This should be an uncontroversial statement. There is no credible model of Britain’s relations with the rest of Europe that doesn’t require deep integration with the single market – the agreed space for internally consistent trading rules, allowing free cross-border movement of goods and labour. The obvious way to make that arrangement work to the UK’s advantage is to be one of the countries at the negotiating table when new regulations are discussed. Leaving the EU would mean ditching the right to change the rules while, in most cases, still being bound by them. If you want to be all purist about the sovereignty issue, that sounds like being “out” involves a greater surrender of national autonomy than staying “in”.

Cameron will have been prompted to make this intervention by alarmed noises emanating from British exporters. Although business leaders are generally reluctant to get involved in political controversies, the message being passed to Downing Street is that wild speculation about the UK walking away from the EU table is most unwelcome. London’s diplomatic influence in Brussels is already waning with alarming speed.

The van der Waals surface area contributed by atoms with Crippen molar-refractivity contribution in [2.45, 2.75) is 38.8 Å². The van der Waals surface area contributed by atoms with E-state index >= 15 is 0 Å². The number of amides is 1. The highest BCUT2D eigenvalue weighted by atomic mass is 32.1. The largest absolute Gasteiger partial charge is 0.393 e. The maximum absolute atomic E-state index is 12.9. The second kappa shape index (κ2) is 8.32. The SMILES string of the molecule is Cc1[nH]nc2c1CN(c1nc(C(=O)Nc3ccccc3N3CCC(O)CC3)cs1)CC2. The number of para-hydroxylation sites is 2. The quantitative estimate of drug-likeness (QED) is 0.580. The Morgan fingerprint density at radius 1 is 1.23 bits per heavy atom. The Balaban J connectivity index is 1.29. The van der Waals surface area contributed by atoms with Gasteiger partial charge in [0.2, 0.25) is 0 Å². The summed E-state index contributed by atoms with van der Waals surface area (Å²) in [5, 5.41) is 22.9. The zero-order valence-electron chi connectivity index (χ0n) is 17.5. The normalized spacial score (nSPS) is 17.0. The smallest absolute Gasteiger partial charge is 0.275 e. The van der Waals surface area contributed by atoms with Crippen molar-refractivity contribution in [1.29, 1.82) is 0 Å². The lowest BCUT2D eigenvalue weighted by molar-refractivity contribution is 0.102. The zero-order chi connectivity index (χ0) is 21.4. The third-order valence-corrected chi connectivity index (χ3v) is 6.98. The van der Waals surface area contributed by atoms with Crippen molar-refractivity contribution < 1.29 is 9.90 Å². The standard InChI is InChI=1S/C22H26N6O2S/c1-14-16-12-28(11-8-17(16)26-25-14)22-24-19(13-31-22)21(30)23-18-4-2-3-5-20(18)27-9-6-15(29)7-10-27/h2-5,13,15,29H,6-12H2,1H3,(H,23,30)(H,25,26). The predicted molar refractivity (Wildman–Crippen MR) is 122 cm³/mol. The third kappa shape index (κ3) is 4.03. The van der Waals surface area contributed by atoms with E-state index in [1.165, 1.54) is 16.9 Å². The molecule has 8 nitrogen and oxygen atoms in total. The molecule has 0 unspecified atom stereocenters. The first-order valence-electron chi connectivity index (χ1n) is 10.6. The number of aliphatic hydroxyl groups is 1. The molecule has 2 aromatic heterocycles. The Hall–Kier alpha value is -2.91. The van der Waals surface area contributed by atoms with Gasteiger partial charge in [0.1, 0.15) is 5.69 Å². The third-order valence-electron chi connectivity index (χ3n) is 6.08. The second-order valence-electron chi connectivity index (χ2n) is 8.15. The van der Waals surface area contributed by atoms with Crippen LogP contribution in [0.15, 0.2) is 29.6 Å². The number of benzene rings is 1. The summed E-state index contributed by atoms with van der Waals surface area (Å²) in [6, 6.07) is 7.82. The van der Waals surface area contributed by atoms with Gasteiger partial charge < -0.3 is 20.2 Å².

Of course, the hardline sceptics see this as typical lily-livered Europhilia. The rest of Europe needs the UK’s market and wants to export to us as much as we want to export to them. A mutually beneficial deal, say the sceps, can be done that keeps the benefits of free trade and junks all the pseudo-state apparatus of legal and political integration. Besides, if the future of trade is with China, India and Brazil, why shouldn’t the UK strike out alone, in true buccaneering fashion, no longer “shackled to the corpse” – as some Tory MPs describe it – of a sclerotic, statist, debt-laden, enfeebled Eurozone. (What this argument likes to ignore is the way that Germany manages quite happily to sell six times as many goods to China as the UK while remaining entirely enmeshed in institutional apparatus of the EU. For more on that, and other rebuttals of the anti-EU case, I recommend this article by Katinka Barysch of the Centre for European Reform.)